home setting (e.g., feeding canned food rather than dry food, adding
water or broth to the food), the fluid intake for cats with CRF is often
inadequate, and some cats require subcutaneous fluid administration.
Most cats tolerate this well, and clients can easily be taught how to
perform this procedure. Fluids are initially administered every day, and
may be tapered to every other day or even less frequently, depending on
how the cat is feeling at home. There is no consensus among
veterinarians regarding when subcutaneous fluid therapy should be
initiated in any given feline patient. In the author’s experience, cats
are clinically more sensitive to changes in hydration status compared to
dogs and will often show dramatic improvement in appetite and activity
when given subcutaneous fluids, with no clear correlation to their level
Controlling high blood pressure
High blood pressure is seen in almost 20% of cats with CRF
presenting to primary care facilities23.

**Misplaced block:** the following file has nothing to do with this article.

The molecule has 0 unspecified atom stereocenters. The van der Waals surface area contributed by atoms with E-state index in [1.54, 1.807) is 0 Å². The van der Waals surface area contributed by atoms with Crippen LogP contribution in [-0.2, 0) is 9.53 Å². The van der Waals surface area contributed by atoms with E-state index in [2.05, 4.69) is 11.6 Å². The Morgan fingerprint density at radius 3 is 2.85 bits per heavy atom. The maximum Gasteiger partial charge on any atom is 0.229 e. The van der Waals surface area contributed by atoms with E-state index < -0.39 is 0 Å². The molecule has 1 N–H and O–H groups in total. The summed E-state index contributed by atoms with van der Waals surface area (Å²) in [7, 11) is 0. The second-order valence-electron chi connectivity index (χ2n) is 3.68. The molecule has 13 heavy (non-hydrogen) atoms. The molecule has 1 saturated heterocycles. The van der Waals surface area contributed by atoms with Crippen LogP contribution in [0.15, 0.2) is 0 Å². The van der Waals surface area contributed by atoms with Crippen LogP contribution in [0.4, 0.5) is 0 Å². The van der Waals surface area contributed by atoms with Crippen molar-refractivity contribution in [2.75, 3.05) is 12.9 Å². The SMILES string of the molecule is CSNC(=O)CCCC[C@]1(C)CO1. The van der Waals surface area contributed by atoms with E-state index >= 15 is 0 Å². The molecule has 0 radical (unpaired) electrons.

In referral practices, the incidence has been reported to be as
high as 65%.24 CRF, perfusion pressure in remnant glomeruli
tends to be increased.
Increased systemic blood pressure may be transmitted to the glomeruli,
causing further damage. Hypertension can also cause damage to the brain,
eyes, and heart if uncontrolled.
High blood pressure is a major risk factor for the progression of
chronic renal failure in humans and rats, and evidence has shown this to
be true for dogs25 , and presumably for cats as well.
Cats with CRF should have their blood pressure evaluated.
Hypertension in cats is defined as an indirect systolic pressure greater
than 160 or 170 mm Hg, and a diastolic blood pressure greater than 100
If hypertension is detected, treatment with amlodipine is
recommended. Hypertensive cats need life-long therapy to keep their
blood pressure under control.
Nausea and vomiting.
Gastrin is a digestive hormone that causes the stomach to produce
acid. The kidneys are responsible for excreting much of the gastrin
produced in the body. As the kidneys fail, gastrin levels begin to rise,
the degree of hypergastrinemia increasing with the severity of the renal
insufficiency.6 This results in increased gastric acidity,
nausea, vomiting, poor appetite, and possible gastric ulceration and
justifies the use of appropriate treatments, such as histamine-2